You can take action to support migrant youth in the United States by calling your Senator and urging him or her to pass the DREAM Act (the Development, Relief and Education for Alien Minors Act). The DREAM Act is bipartisan legislation that addresses the situation of young children who were brought into this country without proper documents by their parents. The act provides steps that will allow these youth to obtain lawful permanent residency, provided that for two years they attend college or serve in the U.S. military and meet other requirements. The number to call is 202-224-3121 to reach anyone in Congress. Or you can find them on the U.S. Senate website. The DREAM Act is likely to be considered this month, so please call often.

On December 14, Harriett Jane Olson, Deputy General Secretary and Inelda González, President of United Methodist Women sent a letter to the Senate urging passage of the DREAM Act, as well as a letter to United Methodist Women encouraging members to call the Senate this week and take action. Their letters are linked on the sidebar. Please circulate these widely. 


Encourage the U.S. government to ratify the Migrants Rights Convention

International Migrants Day is a key moment to push for U.S. ratification of the Migrant Rights Convention. Take time in Advent to take action for migrant rights.

Write to Secretary of State Hillary Clinton urging President Obama to sign the treaty and to make ratification a priority:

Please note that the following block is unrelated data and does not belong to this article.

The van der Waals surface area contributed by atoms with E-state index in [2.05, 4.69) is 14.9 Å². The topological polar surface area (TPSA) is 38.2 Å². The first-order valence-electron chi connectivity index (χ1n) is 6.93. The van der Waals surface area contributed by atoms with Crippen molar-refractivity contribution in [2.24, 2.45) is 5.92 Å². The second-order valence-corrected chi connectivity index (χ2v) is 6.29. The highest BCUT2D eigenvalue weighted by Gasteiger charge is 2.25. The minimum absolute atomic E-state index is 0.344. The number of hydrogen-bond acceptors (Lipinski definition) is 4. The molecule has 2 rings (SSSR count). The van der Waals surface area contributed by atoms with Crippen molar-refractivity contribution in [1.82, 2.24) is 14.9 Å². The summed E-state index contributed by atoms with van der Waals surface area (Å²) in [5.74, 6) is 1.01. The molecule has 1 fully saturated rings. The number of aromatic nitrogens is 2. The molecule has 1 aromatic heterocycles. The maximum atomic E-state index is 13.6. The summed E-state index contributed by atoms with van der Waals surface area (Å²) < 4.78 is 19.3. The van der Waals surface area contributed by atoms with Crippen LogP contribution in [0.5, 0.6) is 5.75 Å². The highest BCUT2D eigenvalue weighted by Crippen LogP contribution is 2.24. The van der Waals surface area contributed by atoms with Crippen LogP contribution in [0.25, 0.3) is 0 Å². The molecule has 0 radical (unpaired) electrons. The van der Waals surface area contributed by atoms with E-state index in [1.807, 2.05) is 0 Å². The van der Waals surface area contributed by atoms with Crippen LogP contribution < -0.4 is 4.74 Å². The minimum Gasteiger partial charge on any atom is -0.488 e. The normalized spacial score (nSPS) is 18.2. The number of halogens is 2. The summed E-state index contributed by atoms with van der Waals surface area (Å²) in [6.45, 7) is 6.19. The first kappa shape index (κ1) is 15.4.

Secretary of State Hillary Clinton,
PA/PL room 2206
U.S. Department of State
2201 C Street NW, Washington, D.C. 20520


Dear Secretary Clinton,
I am a United Methodist Women member. The rights of migrants are central to our concern for women, youth and children around the world. I urge the Obama Administration to show support for migrants’ rights by signing and urging Congress to ratify the International Convention on the Protection of the Rights of All Migrant Workers and Members of Their Families (the Migrant Rights Convention). By doing this the United States acts on its commitment to protect the human rights of migrants, recently reaffirmed by Assistant Secretary Eric Schwartz at the Global Forum on Migration and Development in Mexico. Please keep me informed of the steps you are taking for U.S. action on this convention. Thank you.

 

Celebrate the contributions of migrants and protest of abuse and discrimination against migrants.

See the sidebar for more resources on International Migrants Day.


Some rights endorsed by the Migrant Workers Convention

  • Protection from discrimination or distinction of any kind on the basis of sex, race, color, language, religion or convictions, political or other opinion, national ethnic or social origin, nationality, age, economic position, property, marital status, birth, or other status.
  • Freedom to leave any country, including your home country, and the right at any time to re-enter your home country.
  • Treatment with humanity and respect for your dignity and cultural identity. Detained migrants are entitled to the same rights as nationals in the same situation.
  • Right to participate in meetings and activities of trade unions.
  • Family reunification and protection of appropriate measures to ensure the protection of the unity of your family.
  • Equal treatment as citizens in protections against dismissal from employment, regardless of legal status.

United Methodist Women Immigrant/Civil Rights Initiative, 777 United Nations Plaza, 11th floor, New York, NY 10017. Phone: 212-682-3633. Website: www.unitedmethodistwomen.org.

Last Updated: 12/14/2010
 
 

© 2014 United Methodist Women